My experience building static websites for journals, monographs, and open textbooks has made me a more valuable collaborator on a variety of library technology and academic research projects. This knowledge is useful even when static websites are not the best platform for a project. I wish I had learned about these when I took an introduction to web design class in library school because they demonstrate important skills for librarians, such as accessibility, web standards, project management, document organization, markup languages, and basic IT infrastructure. Given the growing interest in static site generators from the scientific, digital humanities, cultural heritage, and library communities, now is a great time to learn and explore new potentials.

About the Author

Chris Diaz is the Digital Publishing Librarian at Northwestern University in Evanston, Illinois. He maintains his own static web presence at https://chrisdaaz.github.io/ and is on Twitter at @chrisdaaz.

New to the SCN: Accessibility Case Studies for SC Librarians and Practitioners

In the last couple of weeks we’ve started sharing works created for the Scholarly Communication Notebook (SCN, ISKME OER Commons Hub coming soon), a hub of open teaching and learning content on scholcomm topics that is both a complement to an open book-level introduction to scholarly communication librarianship and a disciplinary and course community for inclusively sharing models and practices. IMLS provided funding for this project so that we can build a solid initial collection, and pay creators for their labor. These works are the result of our first CFP last fall (round 2 opening soon; see also Recent Posts). Today we’re sharing Accessibility Case Studies for Scholarly Communication Librarians and Practitioners by Talea Anderson, Scholarly Communication Librarian at Washington State University. This is great and valuable work that helps all of us better serve all of our constituents and we’re proud and happy that we can support it! We’ll continue sharing projects and announcements (like the next CFP) on the News page of our project site. Here’s Talea introducing her book:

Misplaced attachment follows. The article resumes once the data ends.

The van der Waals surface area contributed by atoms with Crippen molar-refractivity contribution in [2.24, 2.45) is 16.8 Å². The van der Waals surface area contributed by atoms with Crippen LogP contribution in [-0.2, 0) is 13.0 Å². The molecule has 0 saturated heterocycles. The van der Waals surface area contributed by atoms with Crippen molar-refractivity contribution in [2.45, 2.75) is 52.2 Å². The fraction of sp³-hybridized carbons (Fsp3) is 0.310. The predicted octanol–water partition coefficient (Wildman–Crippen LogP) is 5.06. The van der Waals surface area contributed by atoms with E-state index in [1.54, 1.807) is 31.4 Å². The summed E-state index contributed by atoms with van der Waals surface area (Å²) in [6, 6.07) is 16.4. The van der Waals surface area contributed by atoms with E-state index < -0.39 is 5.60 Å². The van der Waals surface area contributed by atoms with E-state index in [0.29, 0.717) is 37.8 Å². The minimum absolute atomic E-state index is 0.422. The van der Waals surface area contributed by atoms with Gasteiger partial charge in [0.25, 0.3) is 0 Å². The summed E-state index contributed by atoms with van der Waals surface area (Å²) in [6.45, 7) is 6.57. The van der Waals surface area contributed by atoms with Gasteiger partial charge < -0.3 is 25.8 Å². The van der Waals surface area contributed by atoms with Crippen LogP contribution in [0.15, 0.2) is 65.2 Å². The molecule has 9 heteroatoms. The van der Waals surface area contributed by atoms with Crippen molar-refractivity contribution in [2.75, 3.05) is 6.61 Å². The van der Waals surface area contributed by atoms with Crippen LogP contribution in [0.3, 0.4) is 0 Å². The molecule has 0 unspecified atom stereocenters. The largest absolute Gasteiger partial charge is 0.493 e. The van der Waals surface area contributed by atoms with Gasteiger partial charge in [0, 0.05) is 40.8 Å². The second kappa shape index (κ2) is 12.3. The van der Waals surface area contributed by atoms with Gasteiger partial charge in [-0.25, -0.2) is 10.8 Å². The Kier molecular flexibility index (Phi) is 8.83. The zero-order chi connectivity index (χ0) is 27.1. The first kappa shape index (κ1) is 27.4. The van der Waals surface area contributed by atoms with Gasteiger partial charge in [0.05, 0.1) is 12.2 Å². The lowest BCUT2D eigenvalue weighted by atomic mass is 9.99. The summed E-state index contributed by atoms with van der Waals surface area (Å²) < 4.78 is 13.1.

As a scholarly communication librarian, I think all the time about making resources accessible but I’ll confess that I didn’t consider the needs of people with disabilities until more recently. This is an ironic confession because I was actually born blind and, following surgeries, grew up with low vision. However, I don’t use assistive devices apart from text magnification so I’ve been able to use the Internet largely barrier-free. Only when I read Raizel Liebler and Gregory Cunningham’s article about accessibility issues in institutional repositories did I really begin to think about how my profession contributes to a system that excludes certain people on the basis of ability.

When I initially started this project, I knew I wanted to collect a variety of case studies that show how library publishers, scholarly communication librarians, and similar professions are handling accessibility in their work. I chose this format because I find that accessibility training materials sometimes tend toward the technical how-to checklist and I wanted to do more storytelling that connects publishing practices to the lived experience of people with disabilities. Rather than sketching out the technical details of a perfectly accessible document or publication, I wanted to show a variety of people and organizations thinking through what accessibility means in their work.